Top Ad unit 728 Ć— 90

recent

Interview with creative director Bennet Schwartz

While many people might imagine a creative director as being someone behind a computer all day, Bennet Schwartz Sydney resident definitely does not fit that image. Instead, he can often be found on his bicycle, pushing himself to new limits even as he clears his mind for whatever situations the day ahead brings.

Prior to moving to Australia, Bennet Schwartz Sydney creative director spent much of his time shuttling between Austin, Texas and throughout other parts of the United States, expanding his horizon through travel and experiencing different cultures and different ways of life.

While making the move from the United States to Australia might seem a risky move, for Bennet Schwartz it was just another opportunity to prove to himself that there isn’t a challenge that cannot be overcome. For this creative director, it’s a no-brainer to view going through life the same way he handled taking part in the Red Hook Criterium — at a breakneck speed and with no brakes.


Tell us a little about yourself and what made you relocate to Sydney, Australia?

I’m someone who has always been driven, I think. I find that I’m at my best when I’m challenging myself, whether it be through my work or through my hobbies. I like to think that always being in motion is somehow a form of meditation for me. I’ve tried to other kind of meditation and while it might work for others, it doesn’t have the same effect on me. Moving to Sydney just made sense. It’s another way of constantly staying in motion.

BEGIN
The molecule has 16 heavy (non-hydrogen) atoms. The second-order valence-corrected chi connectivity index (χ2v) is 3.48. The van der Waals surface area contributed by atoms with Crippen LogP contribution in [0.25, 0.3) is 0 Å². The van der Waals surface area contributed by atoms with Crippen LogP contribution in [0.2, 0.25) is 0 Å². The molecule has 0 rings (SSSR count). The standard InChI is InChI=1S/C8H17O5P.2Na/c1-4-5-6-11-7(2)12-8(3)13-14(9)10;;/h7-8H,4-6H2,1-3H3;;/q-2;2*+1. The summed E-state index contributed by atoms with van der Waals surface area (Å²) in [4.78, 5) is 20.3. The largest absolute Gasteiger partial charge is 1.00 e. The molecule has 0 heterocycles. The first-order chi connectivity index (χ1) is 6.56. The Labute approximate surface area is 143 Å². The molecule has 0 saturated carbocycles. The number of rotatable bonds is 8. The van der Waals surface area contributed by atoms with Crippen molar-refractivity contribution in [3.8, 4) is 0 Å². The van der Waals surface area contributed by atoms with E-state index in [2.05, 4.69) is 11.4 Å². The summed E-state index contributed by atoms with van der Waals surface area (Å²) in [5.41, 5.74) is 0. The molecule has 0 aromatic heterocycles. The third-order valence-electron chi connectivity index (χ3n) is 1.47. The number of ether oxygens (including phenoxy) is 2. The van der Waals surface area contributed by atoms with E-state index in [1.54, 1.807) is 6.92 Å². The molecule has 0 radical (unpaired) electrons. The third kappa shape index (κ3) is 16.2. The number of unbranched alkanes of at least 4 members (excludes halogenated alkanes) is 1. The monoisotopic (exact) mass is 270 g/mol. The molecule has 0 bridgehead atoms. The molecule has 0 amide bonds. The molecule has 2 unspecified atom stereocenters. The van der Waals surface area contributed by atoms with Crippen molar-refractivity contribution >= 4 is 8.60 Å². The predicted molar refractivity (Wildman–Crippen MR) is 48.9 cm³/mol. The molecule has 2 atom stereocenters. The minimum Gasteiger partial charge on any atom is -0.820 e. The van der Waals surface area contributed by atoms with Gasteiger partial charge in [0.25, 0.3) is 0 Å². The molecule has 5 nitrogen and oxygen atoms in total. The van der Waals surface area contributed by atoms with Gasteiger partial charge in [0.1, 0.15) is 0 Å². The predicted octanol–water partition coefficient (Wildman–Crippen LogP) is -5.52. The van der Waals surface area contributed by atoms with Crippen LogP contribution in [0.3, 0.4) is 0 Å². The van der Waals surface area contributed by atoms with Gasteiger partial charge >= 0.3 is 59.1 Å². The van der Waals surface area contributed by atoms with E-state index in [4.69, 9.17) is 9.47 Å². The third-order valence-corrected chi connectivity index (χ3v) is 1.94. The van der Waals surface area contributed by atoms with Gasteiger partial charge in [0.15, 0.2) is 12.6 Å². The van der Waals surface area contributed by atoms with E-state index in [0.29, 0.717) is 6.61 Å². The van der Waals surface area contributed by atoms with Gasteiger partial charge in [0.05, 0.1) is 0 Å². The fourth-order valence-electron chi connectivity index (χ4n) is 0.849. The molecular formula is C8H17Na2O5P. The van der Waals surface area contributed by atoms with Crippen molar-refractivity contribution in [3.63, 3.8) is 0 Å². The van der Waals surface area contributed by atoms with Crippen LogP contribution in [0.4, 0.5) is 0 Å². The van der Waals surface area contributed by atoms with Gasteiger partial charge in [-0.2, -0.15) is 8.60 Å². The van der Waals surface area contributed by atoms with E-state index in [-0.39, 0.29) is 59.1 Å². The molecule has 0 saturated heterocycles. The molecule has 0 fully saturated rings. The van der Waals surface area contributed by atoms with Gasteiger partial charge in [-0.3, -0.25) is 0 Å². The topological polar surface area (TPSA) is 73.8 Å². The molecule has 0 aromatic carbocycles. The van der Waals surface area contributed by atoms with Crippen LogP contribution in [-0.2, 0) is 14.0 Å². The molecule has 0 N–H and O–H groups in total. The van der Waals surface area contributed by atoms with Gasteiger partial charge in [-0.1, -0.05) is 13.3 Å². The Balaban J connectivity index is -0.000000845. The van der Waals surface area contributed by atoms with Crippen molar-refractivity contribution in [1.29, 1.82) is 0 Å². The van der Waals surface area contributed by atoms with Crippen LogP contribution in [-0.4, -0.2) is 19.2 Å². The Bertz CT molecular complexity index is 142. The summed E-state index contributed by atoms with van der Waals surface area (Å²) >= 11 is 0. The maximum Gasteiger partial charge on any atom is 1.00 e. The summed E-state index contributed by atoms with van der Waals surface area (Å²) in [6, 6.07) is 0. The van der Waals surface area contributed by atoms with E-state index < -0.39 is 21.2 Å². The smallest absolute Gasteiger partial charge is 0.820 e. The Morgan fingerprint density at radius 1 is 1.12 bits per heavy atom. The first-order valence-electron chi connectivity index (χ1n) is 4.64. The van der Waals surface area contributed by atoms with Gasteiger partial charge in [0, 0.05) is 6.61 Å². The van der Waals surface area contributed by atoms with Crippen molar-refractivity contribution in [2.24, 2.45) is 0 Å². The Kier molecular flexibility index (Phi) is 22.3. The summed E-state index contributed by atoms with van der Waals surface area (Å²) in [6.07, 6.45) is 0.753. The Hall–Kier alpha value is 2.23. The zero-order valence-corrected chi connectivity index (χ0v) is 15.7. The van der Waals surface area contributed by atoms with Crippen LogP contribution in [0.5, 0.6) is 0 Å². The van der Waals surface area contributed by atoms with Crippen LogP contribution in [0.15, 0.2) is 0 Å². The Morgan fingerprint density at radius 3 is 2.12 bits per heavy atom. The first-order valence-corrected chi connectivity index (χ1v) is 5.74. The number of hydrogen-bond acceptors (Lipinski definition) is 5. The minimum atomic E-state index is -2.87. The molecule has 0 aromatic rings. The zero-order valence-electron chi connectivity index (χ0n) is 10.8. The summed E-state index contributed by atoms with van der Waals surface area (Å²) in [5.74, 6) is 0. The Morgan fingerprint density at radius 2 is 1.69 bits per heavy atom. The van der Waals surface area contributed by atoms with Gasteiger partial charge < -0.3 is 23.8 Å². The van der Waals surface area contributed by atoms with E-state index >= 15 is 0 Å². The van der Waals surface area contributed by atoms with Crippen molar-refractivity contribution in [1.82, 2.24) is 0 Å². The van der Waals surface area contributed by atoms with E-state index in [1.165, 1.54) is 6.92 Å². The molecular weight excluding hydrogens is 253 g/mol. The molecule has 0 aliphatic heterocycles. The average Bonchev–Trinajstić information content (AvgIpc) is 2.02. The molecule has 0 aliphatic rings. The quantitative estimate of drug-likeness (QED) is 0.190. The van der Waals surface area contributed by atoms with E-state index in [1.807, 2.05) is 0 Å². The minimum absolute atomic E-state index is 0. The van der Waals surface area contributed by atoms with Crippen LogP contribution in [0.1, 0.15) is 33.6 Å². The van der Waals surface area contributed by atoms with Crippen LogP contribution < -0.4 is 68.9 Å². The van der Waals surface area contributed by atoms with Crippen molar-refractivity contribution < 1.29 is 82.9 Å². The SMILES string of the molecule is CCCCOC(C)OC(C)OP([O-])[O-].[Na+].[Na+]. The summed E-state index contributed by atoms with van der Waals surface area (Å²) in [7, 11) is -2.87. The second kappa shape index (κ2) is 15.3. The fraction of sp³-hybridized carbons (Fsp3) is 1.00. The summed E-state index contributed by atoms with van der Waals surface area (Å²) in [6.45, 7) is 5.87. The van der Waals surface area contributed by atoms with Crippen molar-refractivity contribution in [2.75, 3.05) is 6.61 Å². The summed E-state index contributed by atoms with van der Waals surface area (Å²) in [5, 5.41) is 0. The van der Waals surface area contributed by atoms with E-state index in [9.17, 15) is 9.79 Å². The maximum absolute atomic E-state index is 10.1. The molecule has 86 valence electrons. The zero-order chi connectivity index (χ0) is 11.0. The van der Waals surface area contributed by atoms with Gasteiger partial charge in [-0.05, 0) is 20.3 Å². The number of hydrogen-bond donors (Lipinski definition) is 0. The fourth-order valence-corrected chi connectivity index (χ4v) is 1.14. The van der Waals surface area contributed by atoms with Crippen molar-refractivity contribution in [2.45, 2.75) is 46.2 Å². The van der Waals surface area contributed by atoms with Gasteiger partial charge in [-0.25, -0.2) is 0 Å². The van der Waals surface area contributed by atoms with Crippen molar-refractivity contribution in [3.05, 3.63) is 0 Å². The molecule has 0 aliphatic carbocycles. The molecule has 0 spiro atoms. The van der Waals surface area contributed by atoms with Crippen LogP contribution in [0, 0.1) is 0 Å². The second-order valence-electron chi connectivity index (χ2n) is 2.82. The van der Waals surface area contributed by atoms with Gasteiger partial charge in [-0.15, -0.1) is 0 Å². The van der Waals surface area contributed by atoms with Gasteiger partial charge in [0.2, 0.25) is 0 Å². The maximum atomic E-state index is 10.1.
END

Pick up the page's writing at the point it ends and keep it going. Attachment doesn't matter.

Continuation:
What inspired you to become a multi-faceted creative director?

Well, it wasn’t something that I had planned on. I worked as a graphic designer for a company in Austin. One day, I overheard a client saying they needed a creative director. The next thing I knew, I was making a pitch, despite not really understanding what it was the job entailed — and that led to me actually getting the job. Sometimes, you simply have to trust your instincts and pursue something that you might think you don’t stand a chance of achieving — and you might surprise yourself.

What were some of the challenges you faced in launching your brand and how did you overcome them?

The biggest challenges I faced were early on — before I really understood what it meant to be a creative director. Since I’m the kind of person who thrives on a challenge, I made it my goal to learn everything I could about being a creative director and simply went ahead and jumped right in. Mistakes were made, of course, and each mistake was a learning experience that I profited from.

What are the benefits of running a company like yours from Sydney?

The benefits of running a company like mine from Sydney are numerous, ranging from simply having a location in the most beautiful area on this planet to having control over every aspect of my business. In addition, when I’m either bicycling or motorcycling around the countryside, I’m letting different ideas and perspectives simmer on the back burner of my creativity while I exercise and release any stress that might have gathered.